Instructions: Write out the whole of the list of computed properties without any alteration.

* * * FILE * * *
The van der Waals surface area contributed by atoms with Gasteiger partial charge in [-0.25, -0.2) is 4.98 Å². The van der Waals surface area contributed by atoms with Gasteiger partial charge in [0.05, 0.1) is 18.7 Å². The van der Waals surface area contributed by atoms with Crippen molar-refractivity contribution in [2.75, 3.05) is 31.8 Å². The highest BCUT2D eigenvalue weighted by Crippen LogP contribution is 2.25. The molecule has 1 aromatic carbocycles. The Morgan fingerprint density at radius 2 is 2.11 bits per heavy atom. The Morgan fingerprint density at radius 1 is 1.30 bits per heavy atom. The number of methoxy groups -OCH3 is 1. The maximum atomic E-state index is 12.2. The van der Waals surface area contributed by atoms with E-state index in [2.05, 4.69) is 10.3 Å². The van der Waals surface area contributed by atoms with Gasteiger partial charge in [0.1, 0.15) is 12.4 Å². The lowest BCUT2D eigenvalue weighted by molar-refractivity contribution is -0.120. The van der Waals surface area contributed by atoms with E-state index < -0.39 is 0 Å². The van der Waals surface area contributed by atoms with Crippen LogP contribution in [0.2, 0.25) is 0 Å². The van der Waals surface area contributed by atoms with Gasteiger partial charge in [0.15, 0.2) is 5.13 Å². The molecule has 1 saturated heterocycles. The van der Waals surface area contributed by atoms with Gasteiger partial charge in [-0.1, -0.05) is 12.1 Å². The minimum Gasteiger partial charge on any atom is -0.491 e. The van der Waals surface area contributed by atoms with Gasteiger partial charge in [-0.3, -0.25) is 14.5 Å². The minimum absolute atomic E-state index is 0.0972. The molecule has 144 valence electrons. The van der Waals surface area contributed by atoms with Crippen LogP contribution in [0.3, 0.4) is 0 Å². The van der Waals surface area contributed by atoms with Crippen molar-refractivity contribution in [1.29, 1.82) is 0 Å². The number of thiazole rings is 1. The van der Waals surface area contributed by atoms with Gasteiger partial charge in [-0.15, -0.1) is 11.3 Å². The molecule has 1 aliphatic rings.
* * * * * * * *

The van der Waals surface area contributed by atoms with Gasteiger partial charge in [-0.25, -0.2) is 4.98 Å². The van der Waals surface area contributed by atoms with Gasteiger partial charge in [0.05, 0.1) is 18.7 Å². The van der Waals surface area contributed by atoms with Crippen molar-refractivity contribution in [2.75, 3.05) is 31.8 Å². The highest BCUT2D eigenvalue weighted by Crippen LogP contribution is 2.25. The molecule has 1 aromatic carbocycles. The Morgan fingerprint density at radius 2 is 2.11 bits per heavy atom. The Morgan fingerprint density at radius 1 is 1.30 bits per heavy atom. The number of methoxy groups -OCH3 is 1. The maximum atomic E-state index is 12.2. The van der Waals surface area contributed by atoms with E-state index in [2.05, 4.69) is 10.3 Å². The van der Waals surface area contributed by atoms with Gasteiger partial charge in [0.1, 0.15) is 12.4 Å². The lowest BCUT2D eigenvalue weighted by molar-refractivity contribution is -0.120. The van der Waals surface area contributed by atoms with E-state index < -0.39 is 0 Å². The van der Waals surface area contributed by atoms with Crippen LogP contribution in [0.2, 0.25) is 0 Å². The van der Waals surface area contributed by atoms with Gasteiger partial charge in [0.15, 0.2) is 5.13 Å². The molecule has 1 saturated heterocycles. The van der Waals surface area contributed by atoms with Gasteiger partial charge in [-0.1, -0.05) is 12.1 Å². The minimum Gasteiger partial charge on any atom is -0.491 e. The van der Waals surface area contributed by atoms with Gasteiger partial charge in [-0.3, -0.25) is 14.5 Å². The minimum absolute atomic E-state index is 0.0972. The molecule has 144 valence electrons. The van der Waals surface area contributed by atoms with Crippen LogP contribution in [0.3, 0.4) is 0 Å². The van der Waals surface area contributed by atoms with Crippen molar-refractivity contribution in [1.29, 1.82) is 0 Å². The number of thiazole rings is 1. The van der Waals surface area contributed by atoms with Gasteiger partial charge in [-0.15, -0.1) is 11.3 Å². The molecule has 1 aliphatic rings.